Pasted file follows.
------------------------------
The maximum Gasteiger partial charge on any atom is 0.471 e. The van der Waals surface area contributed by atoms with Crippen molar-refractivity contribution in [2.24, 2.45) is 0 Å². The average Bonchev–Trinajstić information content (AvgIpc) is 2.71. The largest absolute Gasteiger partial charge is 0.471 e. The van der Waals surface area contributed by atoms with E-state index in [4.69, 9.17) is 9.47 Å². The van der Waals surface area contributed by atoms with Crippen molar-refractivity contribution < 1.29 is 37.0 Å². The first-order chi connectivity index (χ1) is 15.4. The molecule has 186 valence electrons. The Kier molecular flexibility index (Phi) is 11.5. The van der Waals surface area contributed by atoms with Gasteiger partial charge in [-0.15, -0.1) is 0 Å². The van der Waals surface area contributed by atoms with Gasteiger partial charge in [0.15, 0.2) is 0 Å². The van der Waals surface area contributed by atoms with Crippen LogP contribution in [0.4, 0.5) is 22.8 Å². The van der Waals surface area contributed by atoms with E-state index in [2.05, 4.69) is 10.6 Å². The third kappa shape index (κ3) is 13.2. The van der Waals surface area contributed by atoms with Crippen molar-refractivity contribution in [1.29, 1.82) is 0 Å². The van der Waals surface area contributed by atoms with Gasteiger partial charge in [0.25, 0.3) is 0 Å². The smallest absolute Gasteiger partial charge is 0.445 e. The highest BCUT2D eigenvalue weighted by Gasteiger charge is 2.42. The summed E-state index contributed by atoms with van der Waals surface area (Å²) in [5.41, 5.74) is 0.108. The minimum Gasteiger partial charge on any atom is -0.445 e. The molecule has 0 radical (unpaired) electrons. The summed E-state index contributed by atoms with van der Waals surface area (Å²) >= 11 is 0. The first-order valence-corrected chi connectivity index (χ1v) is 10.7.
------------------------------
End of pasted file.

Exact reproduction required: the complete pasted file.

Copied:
The maximum Gasteiger partial charge on any atom is 0.471 e. The van der Waals surface area contributed by atoms with Crippen molar-refractivity contribution in [2.24, 2.45) is 0 Å². The average Bonchev–Trinajstić information content (AvgIpc) is 2.71. The largest absolute Gasteiger partial charge is 0.471 e. The van der Waals surface area contributed by atoms with E-state index in [4.69, 9.17) is 9.47 Å². The van der Waals surface area contributed by atoms with Crippen molar-refractivity contribution < 1.29 is 37.0 Å². The first-order chi connectivity index (χ1) is 15.4. The molecule has 186 valence electrons. The Kier molecular flexibility index (Phi) is 11.5. The van der Waals surface area contributed by atoms with Gasteiger partial charge in [-0.15, -0.1) is 0 Å². The van der Waals surface area contributed by atoms with Gasteiger partial charge in [0.15, 0.2) is 0 Å². The van der Waals surface area contributed by atoms with Crippen LogP contribution in [0.4, 0.5) is 22.8 Å². The van der Waals surface area contributed by atoms with E-state index in [2.05, 4.69) is 10.6 Å². The third kappa shape index (κ3) is 13.2. The van der Waals surface area contributed by atoms with Crippen molar-refractivity contribution in [1.29, 1.82) is 0 Å². The van der Waals surface area contributed by atoms with Gasteiger partial charge in [0.25, 0.3) is 0 Å². The smallest absolute Gasteiger partial charge is 0.445 e. The highest BCUT2D eigenvalue weighted by Gasteiger charge is 2.42. The summed E-state index contributed by atoms with van der Waals surface area (Å²) in [5.41, 5.74) is 0.108. The minimum Gasteiger partial charge on any atom is -0.445 e. The molecule has 0 radical (unpaired) electrons. The summed E-state index contributed by atoms with van der Waals surface area (Å²) >= 11 is 0. The first-order valence-corrected chi connectivity index (χ1v) is 10.7.